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NO GO: Princeton University women’s lacrosse senior co-captain and star defender Norris Novak, left, stymies an opponent in a game earlier this spring. The Tigers had trouble stopping their foes last week as they fell 18-9 to No. 5 Maryland last Wednesday and then dropped a 9-8 nailbiter at No. 8 Georgetown on Saturday. Princeton, now 12-4, will look to get back on the right track as it starts play in the NCAA tournament. The eighth-seeded Tigers host Vanderbilt on May 11 in the first round of the tourney.

PU Women’s Lacrosse Falls Twice in Last Week, Needs ‘A’ Game in NCAA Clash With Vanderbilt

Bill Alden

It was an emotional moment when Norris Novak and her senior classmates on the Princeton University women’s lacrosse team were recognized before their home finale last Wednesday against Maryland.

Their smiles and hugs mixed with tears as the seniors and their parents were introduced to the Class of 1952 Stadium crowd on the program’s annual senior night.

“It was great to be honored, it was great to have a night like this to celebrate my class and everything we have done,” said co-captain and star defender Novak, who has earned All-American and All-Ivy League accolades in her career. “There were a lot of different emotions — sadness, happiness, anxiety, but anticipation.”

After the Maryland game, though, there were frowns and reddened eyes as the Tigers absorbed an 18-9 whipping at the hands of the fifth-ranked Terps.

There was more consternation three days later as Princeton fell 9-8 at Georgetown in the regular season finale to end the season with a 12-4 overall record.

Now the Tigers will try to summon some positive emotions as they start play in the NCAA. Princeton was seeded eighth in the tournament and will host Vanderbilt (13-5) in the opening round on May 11.

The winner of the the Princeton-Vanderbilt game will play the victor of the first-round game between top-seeded Northwestern and Notre Dame in a quarterfinal game on May 17.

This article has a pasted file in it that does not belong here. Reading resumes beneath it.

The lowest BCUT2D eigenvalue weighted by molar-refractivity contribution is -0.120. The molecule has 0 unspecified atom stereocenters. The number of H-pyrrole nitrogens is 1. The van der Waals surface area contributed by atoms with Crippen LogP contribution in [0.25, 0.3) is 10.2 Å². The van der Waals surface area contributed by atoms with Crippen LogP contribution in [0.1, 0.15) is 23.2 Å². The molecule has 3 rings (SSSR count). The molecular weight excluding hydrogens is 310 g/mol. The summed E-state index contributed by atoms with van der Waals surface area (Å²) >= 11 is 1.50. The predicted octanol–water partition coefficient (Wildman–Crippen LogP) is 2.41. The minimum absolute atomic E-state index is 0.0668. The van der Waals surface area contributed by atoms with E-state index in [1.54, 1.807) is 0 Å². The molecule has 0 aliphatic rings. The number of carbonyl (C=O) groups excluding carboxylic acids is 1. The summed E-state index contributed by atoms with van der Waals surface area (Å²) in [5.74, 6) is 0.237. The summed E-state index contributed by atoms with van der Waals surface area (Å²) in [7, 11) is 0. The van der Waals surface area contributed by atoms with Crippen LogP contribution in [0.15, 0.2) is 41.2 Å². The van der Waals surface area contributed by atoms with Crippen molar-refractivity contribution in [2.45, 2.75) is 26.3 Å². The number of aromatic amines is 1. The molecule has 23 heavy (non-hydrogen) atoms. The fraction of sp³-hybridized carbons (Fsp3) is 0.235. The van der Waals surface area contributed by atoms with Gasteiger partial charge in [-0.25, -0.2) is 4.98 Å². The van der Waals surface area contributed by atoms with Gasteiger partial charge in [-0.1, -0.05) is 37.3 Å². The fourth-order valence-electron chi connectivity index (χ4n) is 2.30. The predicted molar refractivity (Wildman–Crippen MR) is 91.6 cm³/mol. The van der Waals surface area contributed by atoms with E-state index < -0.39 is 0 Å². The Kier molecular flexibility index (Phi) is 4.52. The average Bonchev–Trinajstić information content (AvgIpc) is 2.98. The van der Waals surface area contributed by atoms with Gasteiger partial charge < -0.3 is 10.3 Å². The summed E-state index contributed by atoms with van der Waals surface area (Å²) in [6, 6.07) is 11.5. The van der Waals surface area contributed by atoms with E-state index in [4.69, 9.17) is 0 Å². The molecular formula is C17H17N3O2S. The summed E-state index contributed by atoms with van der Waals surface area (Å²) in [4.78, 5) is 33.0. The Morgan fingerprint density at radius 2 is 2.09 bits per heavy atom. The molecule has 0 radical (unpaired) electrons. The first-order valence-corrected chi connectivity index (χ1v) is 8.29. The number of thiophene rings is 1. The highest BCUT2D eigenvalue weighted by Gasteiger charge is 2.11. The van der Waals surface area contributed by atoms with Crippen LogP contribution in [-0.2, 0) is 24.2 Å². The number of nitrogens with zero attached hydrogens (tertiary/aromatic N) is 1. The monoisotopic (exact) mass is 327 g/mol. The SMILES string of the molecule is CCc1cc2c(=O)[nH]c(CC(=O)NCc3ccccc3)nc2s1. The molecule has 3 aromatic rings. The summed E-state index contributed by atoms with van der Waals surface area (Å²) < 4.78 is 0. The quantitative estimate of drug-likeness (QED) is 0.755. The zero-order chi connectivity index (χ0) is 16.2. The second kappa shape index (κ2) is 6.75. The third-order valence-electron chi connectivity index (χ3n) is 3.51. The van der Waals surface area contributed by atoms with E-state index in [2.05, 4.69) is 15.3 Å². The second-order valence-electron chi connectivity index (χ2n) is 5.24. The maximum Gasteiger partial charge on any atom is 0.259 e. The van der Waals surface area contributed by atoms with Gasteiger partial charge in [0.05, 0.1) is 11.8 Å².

In Novak’s view, the loss to Maryland taught Princeton some lessons it must apply if the Tigers are to advance in the national tourney and shake off a slump which has seen them lose four of their last six games after starting 10-0 and attaining the No. 2 ranking in the national polls.

“I think this game is a testament to the season, with every team we have played, you really can’t tell what is going to happen,” said Novak.

“I definitely think we can run with Maryland but this shows if we are not on our ‘A’ game the whole game, they are going to take it to you. I think that’s the way with a lot of teams. We’ve done it to other teams and teams have done it to us.”

Princeton head coach Chris Sailer acknowledged that Maryland took it to her squad.

“We got off to a pretty good start,” recalled Sailer. “We thought we were competing and then Maryland just turned it up three notches and we didn’t respond.”

The Tigers will need to respond if they are to top seventh-ranked Vanderbilt, a program they last faced in the 2004 NCAA semifinals when Princeton topped the Commodores 11-3 at Princeton Stadium.

“We have to be much more resilient and mentally tough,” said Sailer, who has led Princeton to 11 straight NCAA appearances and three national titles (1994, 2002, 2003). “We just need to play like we can and just do the little things correctly.”

Novak, for her part, thinks she and her classmates need to infuse the whole team with the emotions they are feeling as they look to wrap up their college careers in style.

“I think it’s just really important for us as a class to focus our team and use our emotions for benefit of the team to get everyone really motivated and focused,” asserted Novak.

“There is a lot on the line for us. We can really share that with everyone else to help motivate them and get them pumped up.”

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